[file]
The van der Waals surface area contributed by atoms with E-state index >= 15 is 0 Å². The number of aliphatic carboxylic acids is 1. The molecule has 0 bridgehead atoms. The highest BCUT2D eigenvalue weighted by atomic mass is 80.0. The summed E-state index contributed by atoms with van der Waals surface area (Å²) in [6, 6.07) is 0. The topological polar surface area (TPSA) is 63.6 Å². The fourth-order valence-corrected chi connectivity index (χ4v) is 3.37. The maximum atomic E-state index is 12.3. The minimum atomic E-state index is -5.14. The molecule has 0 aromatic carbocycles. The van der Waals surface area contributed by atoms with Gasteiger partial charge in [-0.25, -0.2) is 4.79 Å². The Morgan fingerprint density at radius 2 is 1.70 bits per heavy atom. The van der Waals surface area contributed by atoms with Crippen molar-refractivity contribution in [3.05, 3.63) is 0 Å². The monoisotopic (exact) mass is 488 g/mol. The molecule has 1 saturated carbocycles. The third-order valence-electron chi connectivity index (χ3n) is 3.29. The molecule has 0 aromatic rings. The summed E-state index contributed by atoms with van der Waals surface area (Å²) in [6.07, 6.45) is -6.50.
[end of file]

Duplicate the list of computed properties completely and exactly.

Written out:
The van der Waals surface area contributed by atoms with E-state index >= 15 is 0 Å². The number of aliphatic carboxylic acids is 1. The molecule has 0 bridgehead atoms. The highest BCUT2D eigenvalue weighted by atomic mass is 80.0. The summed E-state index contributed by atoms with van der Waals surface area (Å²) in [6, 6.07) is 0. The topological polar surface area (TPSA) is 63.6 Å². The fourth-order valence-corrected chi connectivity index (χ4v) is 3.37. The maximum atomic E-state index is 12.3. The minimum atomic E-state index is -5.14. The molecule has 0 aromatic carbocycles. The van der Waals surface area contributed by atoms with Gasteiger partial charge in [-0.25, -0.2) is 4.79 Å². The Morgan fingerprint density at radius 2 is 1.70 bits per heavy atom. The van der Waals surface area contributed by atoms with Crippen molar-refractivity contribution in [3.05, 3.63) is 0 Å². The monoisotopic (exact) mass is 488 g/mol. The molecule has 1 saturated carbocycles. The third-order valence-electron chi connectivity index (χ3n) is 3.29. The molecule has 0 aromatic rings. The summed E-state index contributed by atoms with van der Waals surface area (Å²) in [6.07, 6.45) is -6.50.